The giving of oneself over to another person, though an incredibly difficult and sometimes painful experience, is a daily occurrence for each of us.
We all long for those connections which affirm us as human beings, and lift us up as sons, daughters, and lovers. Each of us has a need for security in our relationships that will take on differing forms. The young girl may resort to the giving of herself physically in order to appease the pressure of her boyfriend, while the older man might seek to control the actions of those around him through bullying, coercion, or manipulation. No matter the format, when our goal is to extract affirmation from another person by any means other than their freely giving of it, we tread dangerously upon a line of sin.
In the case of the aforementioned examples, sin against ourselves (the young girl) and sin against others (the older man).
At the root of this matter is security, but it could more easily be stated as worry. In and of itself, worry is not a bad thing, notwithstanding that many reference Matthew 6:25-34 as a proper rebuttal against it, though it is often misunderstood or taken to a certain extreme.
The worry of a mother concerning her son who has recently been shipped off to war VS the worry of a husband who is certain his wife has been cheating, despite all evidence to the contrary.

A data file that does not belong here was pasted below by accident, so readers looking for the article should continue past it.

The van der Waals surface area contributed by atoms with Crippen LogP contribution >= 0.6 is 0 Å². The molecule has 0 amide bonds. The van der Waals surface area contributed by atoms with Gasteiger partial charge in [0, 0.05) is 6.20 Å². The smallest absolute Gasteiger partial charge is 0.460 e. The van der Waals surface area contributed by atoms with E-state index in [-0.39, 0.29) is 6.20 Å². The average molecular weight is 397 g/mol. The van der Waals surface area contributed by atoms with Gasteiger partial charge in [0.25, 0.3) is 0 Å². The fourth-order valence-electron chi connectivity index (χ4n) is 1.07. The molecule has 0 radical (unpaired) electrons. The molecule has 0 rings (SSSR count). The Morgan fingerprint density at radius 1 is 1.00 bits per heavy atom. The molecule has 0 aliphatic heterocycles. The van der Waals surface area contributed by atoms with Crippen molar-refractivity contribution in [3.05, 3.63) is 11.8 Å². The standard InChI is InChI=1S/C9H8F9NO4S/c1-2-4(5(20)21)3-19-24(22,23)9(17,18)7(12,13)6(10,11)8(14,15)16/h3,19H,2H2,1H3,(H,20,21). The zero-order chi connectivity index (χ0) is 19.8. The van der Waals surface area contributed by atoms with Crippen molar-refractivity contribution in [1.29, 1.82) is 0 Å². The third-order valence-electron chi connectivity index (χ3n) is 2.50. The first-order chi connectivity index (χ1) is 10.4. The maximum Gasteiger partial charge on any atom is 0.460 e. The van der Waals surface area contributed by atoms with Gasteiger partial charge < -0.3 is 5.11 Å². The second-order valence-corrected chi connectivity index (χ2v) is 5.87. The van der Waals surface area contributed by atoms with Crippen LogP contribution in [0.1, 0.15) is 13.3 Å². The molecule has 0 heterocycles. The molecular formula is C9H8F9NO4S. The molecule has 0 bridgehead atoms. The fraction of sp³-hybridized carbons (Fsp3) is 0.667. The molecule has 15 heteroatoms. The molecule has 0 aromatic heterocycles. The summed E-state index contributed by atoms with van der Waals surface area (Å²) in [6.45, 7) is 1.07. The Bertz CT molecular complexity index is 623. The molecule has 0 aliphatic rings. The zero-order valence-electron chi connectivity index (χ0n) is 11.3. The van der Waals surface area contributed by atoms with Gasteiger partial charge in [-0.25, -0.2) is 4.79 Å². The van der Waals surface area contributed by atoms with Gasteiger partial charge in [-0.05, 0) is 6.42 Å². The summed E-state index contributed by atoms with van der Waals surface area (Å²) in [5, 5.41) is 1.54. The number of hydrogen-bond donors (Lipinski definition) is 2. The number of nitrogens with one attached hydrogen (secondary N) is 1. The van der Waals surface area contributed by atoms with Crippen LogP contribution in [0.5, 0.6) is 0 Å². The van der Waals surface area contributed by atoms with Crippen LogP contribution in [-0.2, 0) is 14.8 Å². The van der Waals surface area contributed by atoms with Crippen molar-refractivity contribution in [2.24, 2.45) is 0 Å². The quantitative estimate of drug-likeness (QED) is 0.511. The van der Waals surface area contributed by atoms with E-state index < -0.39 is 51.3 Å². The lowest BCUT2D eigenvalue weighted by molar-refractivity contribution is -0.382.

One is grounded in good reason while the other is borne out of a deep-rooted insecurity that has not been properly addressed. Though we should never wish worry upon anyone for any reason, it is only natural to become preoccupied with certain thoughts, feelings, and emotions, and all things natural we must accept, though we are not to give ourselves over to.
The trouble comes when we allow our worry to dictate our interactions with others. Since community is essential to our human “being-ness”, anything that serves as a detriment to the forging of a communal experience is, I believe, in direct violation to what our spirit and nature craves.
And therein lies the rub; for in community and relationships, there is no room for insecurity/worry, yet we must create that space for the other person to express their insecurities in order to build truly authentic community. This is a complex mechanism, to be sure!
As with nearly all things in the life of the Christian, there is a deeply profound paradox to be navigated. Freely address your insecurities while allowing others to freely express theirs, yet try your damnedest to dispel all notions of fear, for this is what perfect love does.
And as always, there is hope.